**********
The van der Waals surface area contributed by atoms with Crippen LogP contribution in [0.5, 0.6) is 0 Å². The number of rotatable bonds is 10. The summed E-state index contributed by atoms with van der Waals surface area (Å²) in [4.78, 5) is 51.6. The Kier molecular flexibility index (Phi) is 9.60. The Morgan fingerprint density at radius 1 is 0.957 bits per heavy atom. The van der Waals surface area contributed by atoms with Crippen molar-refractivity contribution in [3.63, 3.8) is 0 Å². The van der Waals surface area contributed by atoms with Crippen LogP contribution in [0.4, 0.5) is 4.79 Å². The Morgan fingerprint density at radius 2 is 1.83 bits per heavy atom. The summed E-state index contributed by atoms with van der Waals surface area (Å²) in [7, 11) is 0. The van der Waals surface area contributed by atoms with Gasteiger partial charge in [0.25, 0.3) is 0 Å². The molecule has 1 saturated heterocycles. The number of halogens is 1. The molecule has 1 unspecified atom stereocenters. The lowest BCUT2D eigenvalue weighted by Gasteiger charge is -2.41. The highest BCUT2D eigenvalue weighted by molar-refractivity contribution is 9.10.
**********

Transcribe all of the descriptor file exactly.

The van der Waals surface area contributed by atoms with Crippen LogP contribution in [0.5, 0.6) is 0 Å². The number of rotatable bonds is 10. The summed E-state index contributed by atoms with van der Waals surface area (Å²) in [4.78, 5) is 51.6. The Kier molecular flexibility index (Phi) is 9.60. The Morgan fingerprint density at radius 1 is 0.957 bits per heavy atom. The van der Waals surface area contributed by atoms with Crippen molar-refractivity contribution in [3.63, 3.8) is 0 Å². The van der Waals surface area contributed by atoms with Crippen LogP contribution in [0.4, 0.5) is 4.79 Å². The Morgan fingerprint density at radius 2 is 1.83 bits per heavy atom. The summed E-state index contributed by atoms with van der Waals surface area (Å²) in [7, 11) is 0. The van der Waals surface area contributed by atoms with Gasteiger partial charge in [0.25, 0.3) is 0 Å². The molecule has 1 saturated heterocycles. The number of halogens is 1. The molecule has 1 unspecified atom stereocenters. The lowest BCUT2D eigenvalue weighted by Gasteiger charge is -2.41. The highest BCUT2D eigenvalue weighted by molar-refractivity contribution is 9.10.